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BMC Evol Biol. 2011 Jul 28;11:225. doi: 10.1186/1471-2148-11-225.

Lafora disease E3-ubiquitin ligase malin is related to TRIM32 at both the phylogenetic and functional level.

Author information

1
Instituto de Biomedicina de Valencia, CSIC and Centro de Investigación Biomédica en Red de Enfermedades Raras (CIBERER), Valencia, Spain.

Abstract

BACKGROUND:

Malin is an E3-ubiquitin ligase that is mutated in Lafora disease, a fatal form of progressive myoclonus epilepsy. In order to perform its function, malin forms a functional complex with laforin, a glucan phosphatase that facilitates targeting of malin to its corresponding substrates. While laforin phylogeny has been studied, there are no data on the evolutionary lineage of malin.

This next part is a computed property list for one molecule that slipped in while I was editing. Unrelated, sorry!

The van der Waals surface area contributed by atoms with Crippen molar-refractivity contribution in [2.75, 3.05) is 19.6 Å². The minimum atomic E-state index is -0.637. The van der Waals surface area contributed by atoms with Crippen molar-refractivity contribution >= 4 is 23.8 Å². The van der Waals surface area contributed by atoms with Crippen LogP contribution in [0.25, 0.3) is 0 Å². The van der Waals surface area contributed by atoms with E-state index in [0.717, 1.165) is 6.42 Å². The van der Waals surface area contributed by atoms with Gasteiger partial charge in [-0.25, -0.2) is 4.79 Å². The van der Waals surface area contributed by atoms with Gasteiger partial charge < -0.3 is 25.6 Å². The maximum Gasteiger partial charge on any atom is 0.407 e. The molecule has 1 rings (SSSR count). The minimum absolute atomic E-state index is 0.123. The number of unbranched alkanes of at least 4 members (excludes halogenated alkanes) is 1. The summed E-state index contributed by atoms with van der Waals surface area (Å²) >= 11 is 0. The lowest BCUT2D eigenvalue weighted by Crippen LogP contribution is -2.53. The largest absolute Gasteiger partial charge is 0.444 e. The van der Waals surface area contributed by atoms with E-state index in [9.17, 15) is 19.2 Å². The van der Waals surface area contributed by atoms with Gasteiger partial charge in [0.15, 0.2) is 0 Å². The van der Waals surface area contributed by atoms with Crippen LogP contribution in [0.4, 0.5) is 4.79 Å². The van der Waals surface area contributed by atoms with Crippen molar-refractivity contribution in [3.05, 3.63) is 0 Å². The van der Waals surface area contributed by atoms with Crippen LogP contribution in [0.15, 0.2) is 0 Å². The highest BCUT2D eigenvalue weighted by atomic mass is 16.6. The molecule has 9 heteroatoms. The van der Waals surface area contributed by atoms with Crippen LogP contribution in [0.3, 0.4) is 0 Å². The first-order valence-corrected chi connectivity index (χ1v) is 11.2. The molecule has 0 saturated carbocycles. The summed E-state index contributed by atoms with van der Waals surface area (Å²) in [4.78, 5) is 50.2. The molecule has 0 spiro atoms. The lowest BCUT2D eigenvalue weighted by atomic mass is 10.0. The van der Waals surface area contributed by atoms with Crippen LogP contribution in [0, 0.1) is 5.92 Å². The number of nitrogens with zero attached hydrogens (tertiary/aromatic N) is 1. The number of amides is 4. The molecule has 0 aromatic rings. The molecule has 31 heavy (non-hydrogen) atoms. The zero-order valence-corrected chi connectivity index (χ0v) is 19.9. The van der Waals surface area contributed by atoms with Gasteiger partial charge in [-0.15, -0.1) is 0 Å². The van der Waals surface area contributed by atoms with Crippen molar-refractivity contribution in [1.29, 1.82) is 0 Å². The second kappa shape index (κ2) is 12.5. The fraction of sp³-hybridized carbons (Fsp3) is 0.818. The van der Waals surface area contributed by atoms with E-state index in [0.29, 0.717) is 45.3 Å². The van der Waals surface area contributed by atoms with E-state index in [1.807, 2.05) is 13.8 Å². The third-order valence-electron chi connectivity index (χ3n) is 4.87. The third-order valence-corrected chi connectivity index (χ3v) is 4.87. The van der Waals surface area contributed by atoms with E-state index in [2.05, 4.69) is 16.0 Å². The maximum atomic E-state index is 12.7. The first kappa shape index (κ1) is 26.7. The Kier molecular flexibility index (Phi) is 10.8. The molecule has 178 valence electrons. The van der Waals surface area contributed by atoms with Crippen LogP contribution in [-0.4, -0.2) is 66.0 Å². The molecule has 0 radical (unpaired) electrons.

RESULTS:

After an extensive search for malin orthologs, we found that malin is present in all vertebrate species and a cephalochordate, in contrast with the broader species distribution previously reported for laforin. These data suggest that in addition to forming a functional complex, laforin and perhaps malin may also have independent functions. In addition, we found that malin shares significant identity with the E3-ubiquitin ligase TRIM32, which belongs to the tripartite-motif containing family of proteins. We present experimental evidence that both malin and TRIM32 share some substrates for ubiquitination, although they produce ubiquitin chains with different topologies. However, TRIM32-specific substrates were not reciprocally ubiquitinated by the laforin-malin complex.

CONCLUSIONS:

We found that malin and laforin are not conserved in the same genomes. In addition, we found that malin shares significant identity with the E3-ubiquitin ligase TRIM32. The latter result suggests a common origin for malin and TRIM32 and provides insights into possible functional relationships between both proteins.

PMID:
21798009
PMCID:
PMC3160408
DOI:
10.1186/1471-2148-11-225
[Indexed for MEDLINE]
Free PMC Article

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